I'm sure that you have heard, as have I, people saying that the US economy has to get much, much worse before any real reforms will be allowed to cure it. Well, we have before us the opportunity to give reforms a chance in a fairly controlled setting--the city of Detroit. The problems of Detroit seem unsolvable, but all Detroit really needs is economic freedom. Reduce local government to its primary function of providing public safety and honest courts only. Leave the rest to the free market. End all labor and workplace regulations, including minimum wages, mandatory insurance, equal opportunity rules, etc. In other words, allow people to work together cooperatively. End all red tape that thwarts business startups, such as licensing and public health regulations, zoning restrictions, etc. You may be surprised to learn that business owners are not interested in harming their workers and customers! If they do, then the normal civil and commercial law will suffice. Privatize garbage pickup, water and sewage services, and allow for unbridled competition in these and other areas, even fire protection. Sell off city property and give public housing to its current occupants, making them responsible for their own abodes. You will be surprised how responsible people can be with their own property. End public education and all its costs. Allow the people to get the kind of education that they desire, whatever that may be. Do you want a safe society? Then let people arm themselves without any licensing requirements. An armed society is a safe and polite society. Above all end welfare. End the destructive cycle of dependency that is driving American cities to the financial and cultural wall. Don't expect overnight success and don't expect huge capital inflows. But expect lots of mom and pop startups, sidewalk vendors, unlicensed and untaxed services such simple property repair, home schools, etc. Allow Detroit to become a safe, cooperative, and, most importantly, a low-cost city.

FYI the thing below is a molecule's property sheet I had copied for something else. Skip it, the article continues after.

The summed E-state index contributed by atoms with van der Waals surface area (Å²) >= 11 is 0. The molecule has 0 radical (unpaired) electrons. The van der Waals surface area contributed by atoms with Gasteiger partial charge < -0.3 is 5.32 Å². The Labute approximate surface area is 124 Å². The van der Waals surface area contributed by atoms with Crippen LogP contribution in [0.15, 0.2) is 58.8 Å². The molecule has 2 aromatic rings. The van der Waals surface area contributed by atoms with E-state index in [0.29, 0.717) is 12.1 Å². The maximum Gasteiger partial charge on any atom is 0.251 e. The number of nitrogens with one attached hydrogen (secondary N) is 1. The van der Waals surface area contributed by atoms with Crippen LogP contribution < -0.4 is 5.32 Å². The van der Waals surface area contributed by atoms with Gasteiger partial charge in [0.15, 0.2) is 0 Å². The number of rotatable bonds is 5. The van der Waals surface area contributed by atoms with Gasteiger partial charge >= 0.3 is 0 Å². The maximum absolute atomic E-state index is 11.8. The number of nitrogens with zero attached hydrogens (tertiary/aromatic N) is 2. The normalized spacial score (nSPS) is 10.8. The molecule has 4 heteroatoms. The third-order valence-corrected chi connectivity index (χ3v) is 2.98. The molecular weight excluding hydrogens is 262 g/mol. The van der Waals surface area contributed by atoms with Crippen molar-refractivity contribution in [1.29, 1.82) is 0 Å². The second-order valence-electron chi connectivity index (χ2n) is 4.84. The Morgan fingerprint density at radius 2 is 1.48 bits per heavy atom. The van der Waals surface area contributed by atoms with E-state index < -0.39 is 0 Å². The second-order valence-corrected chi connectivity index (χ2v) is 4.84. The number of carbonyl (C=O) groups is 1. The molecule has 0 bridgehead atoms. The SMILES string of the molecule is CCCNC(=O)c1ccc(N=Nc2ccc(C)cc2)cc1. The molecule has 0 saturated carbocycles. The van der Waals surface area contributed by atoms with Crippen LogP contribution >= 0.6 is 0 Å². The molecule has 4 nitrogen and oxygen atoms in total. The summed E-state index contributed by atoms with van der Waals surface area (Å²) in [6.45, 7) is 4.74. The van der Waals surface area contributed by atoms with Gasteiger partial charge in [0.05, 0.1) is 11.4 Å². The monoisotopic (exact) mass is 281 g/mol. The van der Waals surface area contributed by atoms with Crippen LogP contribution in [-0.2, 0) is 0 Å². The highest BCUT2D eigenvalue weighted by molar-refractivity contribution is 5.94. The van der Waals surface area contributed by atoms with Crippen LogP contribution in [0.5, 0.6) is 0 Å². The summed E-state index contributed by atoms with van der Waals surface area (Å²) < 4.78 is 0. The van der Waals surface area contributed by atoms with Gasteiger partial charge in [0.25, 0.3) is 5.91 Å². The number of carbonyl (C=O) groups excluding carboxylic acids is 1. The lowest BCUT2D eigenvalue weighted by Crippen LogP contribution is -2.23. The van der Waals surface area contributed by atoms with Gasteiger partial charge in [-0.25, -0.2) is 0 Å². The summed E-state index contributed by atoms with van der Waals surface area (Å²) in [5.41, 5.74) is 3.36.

Sunday, July 21, 2013

Opposition rises in Germany against wind power

Re: Eco Blowback: Mutiny in the land of wind turbines.

A thorough and interesting report on Germany's headlong rush to phase out nuclear power and replace it with wind power.